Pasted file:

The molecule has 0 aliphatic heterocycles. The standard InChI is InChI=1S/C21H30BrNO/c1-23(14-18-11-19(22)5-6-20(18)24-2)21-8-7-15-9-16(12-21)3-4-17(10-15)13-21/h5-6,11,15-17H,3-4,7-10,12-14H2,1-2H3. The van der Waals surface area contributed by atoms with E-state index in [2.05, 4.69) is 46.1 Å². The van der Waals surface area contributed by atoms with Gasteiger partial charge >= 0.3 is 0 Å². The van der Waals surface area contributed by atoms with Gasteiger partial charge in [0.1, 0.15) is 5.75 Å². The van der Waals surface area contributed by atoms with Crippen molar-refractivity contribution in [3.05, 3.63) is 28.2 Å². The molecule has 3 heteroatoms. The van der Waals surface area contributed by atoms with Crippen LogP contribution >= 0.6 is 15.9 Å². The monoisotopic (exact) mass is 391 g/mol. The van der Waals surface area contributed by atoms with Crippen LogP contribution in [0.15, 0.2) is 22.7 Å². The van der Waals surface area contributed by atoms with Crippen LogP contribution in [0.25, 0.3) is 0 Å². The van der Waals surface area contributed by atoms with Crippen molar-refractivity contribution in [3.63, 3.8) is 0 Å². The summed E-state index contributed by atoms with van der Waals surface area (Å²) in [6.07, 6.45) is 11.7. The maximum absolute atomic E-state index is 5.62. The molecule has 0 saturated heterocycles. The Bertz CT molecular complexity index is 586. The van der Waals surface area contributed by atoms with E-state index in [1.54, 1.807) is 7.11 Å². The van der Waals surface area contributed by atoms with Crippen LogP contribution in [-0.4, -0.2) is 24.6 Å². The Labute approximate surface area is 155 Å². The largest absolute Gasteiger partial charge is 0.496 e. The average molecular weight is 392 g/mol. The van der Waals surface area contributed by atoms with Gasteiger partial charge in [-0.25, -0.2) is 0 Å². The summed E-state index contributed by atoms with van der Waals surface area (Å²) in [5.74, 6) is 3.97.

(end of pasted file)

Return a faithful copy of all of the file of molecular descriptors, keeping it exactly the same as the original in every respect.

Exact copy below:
The molecule has 0 aliphatic heterocycles. The standard InChI is InChI=1S/C21H30BrNO/c1-23(14-18-11-19(22)5-6-20(18)24-2)21-8-7-15-9-16(12-21)3-4-17(10-15)13-21/h5-6,11,15-17H,3-4,7-10,12-14H2,1-2H3. The van der Waals surface area contributed by atoms with E-state index in [2.05, 4.69) is 46.1 Å². The van der Waals surface area contributed by atoms with Gasteiger partial charge >= 0.3 is 0 Å². The van der Waals surface area contributed by atoms with Gasteiger partial charge in [0.1, 0.15) is 5.75 Å². The van der Waals surface area contributed by atoms with Crippen molar-refractivity contribution in [3.05, 3.63) is 28.2 Å². The molecule has 3 heteroatoms. The van der Waals surface area contributed by atoms with Crippen LogP contribution >= 0.6 is 15.9 Å². The monoisotopic (exact) mass is 391 g/mol. The van der Waals surface area contributed by atoms with Crippen LogP contribution in [0.15, 0.2) is 22.7 Å². The van der Waals surface area contributed by atoms with Crippen LogP contribution in [0.25, 0.3) is 0 Å². The van der Waals surface area contributed by atoms with Crippen molar-refractivity contribution in [3.63, 3.8) is 0 Å². The summed E-state index contributed by atoms with van der Waals surface area (Å²) in [6.07, 6.45) is 11.7. The maximum absolute atomic E-state index is 5.62. The molecule has 0 saturated heterocycles. The Bertz CT molecular complexity index is 586. The van der Waals surface area contributed by atoms with E-state index in [1.54, 1.807) is 7.11 Å². The van der Waals surface area contributed by atoms with Crippen LogP contribution in [-0.4, -0.2) is 24.6 Å². The Labute approximate surface area is 155 Å². The largest absolute Gasteiger partial charge is 0.496 e. The average molecular weight is 392 g/mol. The van der Waals surface area contributed by atoms with Gasteiger partial charge in [-0.25, -0.2) is 0 Å². The summed E-state index contributed by atoms with van der Waals surface area (Å²) in [5.74, 6) is 3.97.